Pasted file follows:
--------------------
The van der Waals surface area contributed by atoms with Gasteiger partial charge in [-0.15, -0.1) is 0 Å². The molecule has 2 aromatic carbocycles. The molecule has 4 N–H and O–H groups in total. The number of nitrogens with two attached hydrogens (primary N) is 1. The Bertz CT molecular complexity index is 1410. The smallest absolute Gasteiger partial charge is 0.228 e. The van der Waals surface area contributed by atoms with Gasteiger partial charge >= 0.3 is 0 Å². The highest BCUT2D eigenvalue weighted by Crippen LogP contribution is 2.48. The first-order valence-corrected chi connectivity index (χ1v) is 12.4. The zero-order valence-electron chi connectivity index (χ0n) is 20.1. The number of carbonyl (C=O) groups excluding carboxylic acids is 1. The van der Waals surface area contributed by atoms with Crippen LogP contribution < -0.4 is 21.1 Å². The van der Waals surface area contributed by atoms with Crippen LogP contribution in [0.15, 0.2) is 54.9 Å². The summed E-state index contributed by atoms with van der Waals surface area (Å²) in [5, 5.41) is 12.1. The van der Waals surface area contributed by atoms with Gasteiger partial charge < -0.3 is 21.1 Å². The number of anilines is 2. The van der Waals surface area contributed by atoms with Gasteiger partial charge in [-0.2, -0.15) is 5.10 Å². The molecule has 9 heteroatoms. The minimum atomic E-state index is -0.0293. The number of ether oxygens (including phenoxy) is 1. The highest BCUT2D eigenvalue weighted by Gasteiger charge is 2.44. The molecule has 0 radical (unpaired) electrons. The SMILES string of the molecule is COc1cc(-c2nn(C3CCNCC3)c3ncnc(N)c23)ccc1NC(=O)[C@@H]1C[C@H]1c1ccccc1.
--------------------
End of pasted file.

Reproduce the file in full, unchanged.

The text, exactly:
The van der Waals surface area contributed by atoms with Gasteiger partial charge in [-0.15, -0.1) is 0 Å². The molecule has 2 aromatic carbocycles. The molecule has 4 N–H and O–H groups in total. The number of nitrogens with two attached hydrogens (primary N) is 1. The Bertz CT molecular complexity index is 1410. The smallest absolute Gasteiger partial charge is 0.228 e. The van der Waals surface area contributed by atoms with Gasteiger partial charge >= 0.3 is 0 Å². The highest BCUT2D eigenvalue weighted by Crippen LogP contribution is 2.48. The first-order valence-corrected chi connectivity index (χ1v) is 12.4. The zero-order valence-electron chi connectivity index (χ0n) is 20.1. The number of carbonyl (C=O) groups excluding carboxylic acids is 1. The van der Waals surface area contributed by atoms with Crippen LogP contribution < -0.4 is 21.1 Å². The van der Waals surface area contributed by atoms with Crippen LogP contribution in [0.15, 0.2) is 54.9 Å². The summed E-state index contributed by atoms with van der Waals surface area (Å²) in [5, 5.41) is 12.1. The van der Waals surface area contributed by atoms with Gasteiger partial charge < -0.3 is 21.1 Å². The number of anilines is 2. The van der Waals surface area contributed by atoms with Gasteiger partial charge in [-0.2, -0.15) is 5.10 Å². The molecule has 9 heteroatoms. The minimum atomic E-state index is -0.0293. The number of ether oxygens (including phenoxy) is 1. The highest BCUT2D eigenvalue weighted by Gasteiger charge is 2.44. The molecule has 0 radical (unpaired) electrons. The SMILES string of the molecule is COc1cc(-c2nn(C3CCNCC3)c3ncnc(N)c23)ccc1NC(=O)[C@@H]1C[C@H]1c1ccccc1.